Coming in to a professional rugby team can be a nerve-racking experience for a new player.
The Hurricanes of old certainly didn't have a reputation for welcoming their rookies with open arms, but Dane Coles will always remember one kind encounter with Conrad Smith after first making the squad in 2009.
"I used to go to a lot of the Hurricanes games when I was young and I remember my first year, obviously you see a guy playing for the All Blacks and you get a little bit intimidated but he was actually the first guy that came up to me and made me feel welcome," Coles said.
"He's just a really good bastard"
SHARE THIS QUOTE:
"All the success he's had, it's never gone to his head. He's just like a friend really, one of your best mates and he's really humble and down to earth.
"When you're that young you get home and you're pretty chuffed. I was like 'oh man, Conrad Smith spoke to me'. It was just normal stuff, but for me, I love watching rugby and for a guy to do that to you, the first guy in the team, it kind of made me feel pretty special for a couple of weeks and I probably went and told my mates about it too. So with stuff like that, he's just a normal bloke."
Coles' uncensored description of Smith, who will mark his 100th appearance for the Hurricanes against the Cheetahs at Westpac Stadium this afternoon, indicates the admiration the players have for him.
Since joining the franchise in 2004, Smith's commitment to the side has never wavered and even in the club's darkest hours he has continued to pull on the jersey.
When he re-signed with the side ahead of the 2012 campaign after a lot of his long-standing teammates had moved on, Smith said it was never up for debate whether he would stay or not, he was a Hurricanes loyalist.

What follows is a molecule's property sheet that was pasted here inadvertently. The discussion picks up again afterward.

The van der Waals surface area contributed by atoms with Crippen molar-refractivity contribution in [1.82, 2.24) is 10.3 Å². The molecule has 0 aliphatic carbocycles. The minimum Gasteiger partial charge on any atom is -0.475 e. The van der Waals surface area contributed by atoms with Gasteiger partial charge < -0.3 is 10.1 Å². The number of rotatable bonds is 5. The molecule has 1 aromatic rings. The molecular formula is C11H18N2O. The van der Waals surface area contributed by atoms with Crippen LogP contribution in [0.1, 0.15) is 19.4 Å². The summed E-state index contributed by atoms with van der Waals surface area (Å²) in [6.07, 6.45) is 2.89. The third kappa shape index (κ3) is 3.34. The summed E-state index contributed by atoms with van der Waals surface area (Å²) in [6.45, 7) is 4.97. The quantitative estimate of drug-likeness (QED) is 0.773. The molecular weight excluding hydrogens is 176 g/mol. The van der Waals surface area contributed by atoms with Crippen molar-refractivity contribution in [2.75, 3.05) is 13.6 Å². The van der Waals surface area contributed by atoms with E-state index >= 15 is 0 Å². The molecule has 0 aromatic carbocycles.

The other players all spoke of Smith's level head on the field but lock Jeremy Thrush, who has played for the Hurricanes since 2008, said that could change if they were on the wrong end of the referee's whistle.
"He's pretty cool headed. The only time he probably gets upset is at referee's decisions more than anything and you can see it in his face," Thrush said. "So as a lawyer he thinks he knows what's going on and what's right and wrong. So when a ref gives a pretty harsh call you can tell that he's not very happy about it."
Hurricanes second-five Hadleigh Parkes made his debut for the franchise during the season-opening loss to the Sharks in Durban last month and said Smith was a good sounding board heading into the game.
"Just leading up to the week we had ... just a couple of quick chats," Parkes said. "Then after the game, it was just a handshake, pat on the back, 'congratulations; awesome to have you at the Hurricanes' and I was just stoked to have that from him."
That exchange sums up Smith's playing and captaincy style. There's nothing flash about it but he gets the job done and on top of his 75 test caps for the All Blacks and 43 provincial appearances for Wellington he will now be able to call himself a Hurricanes centurion.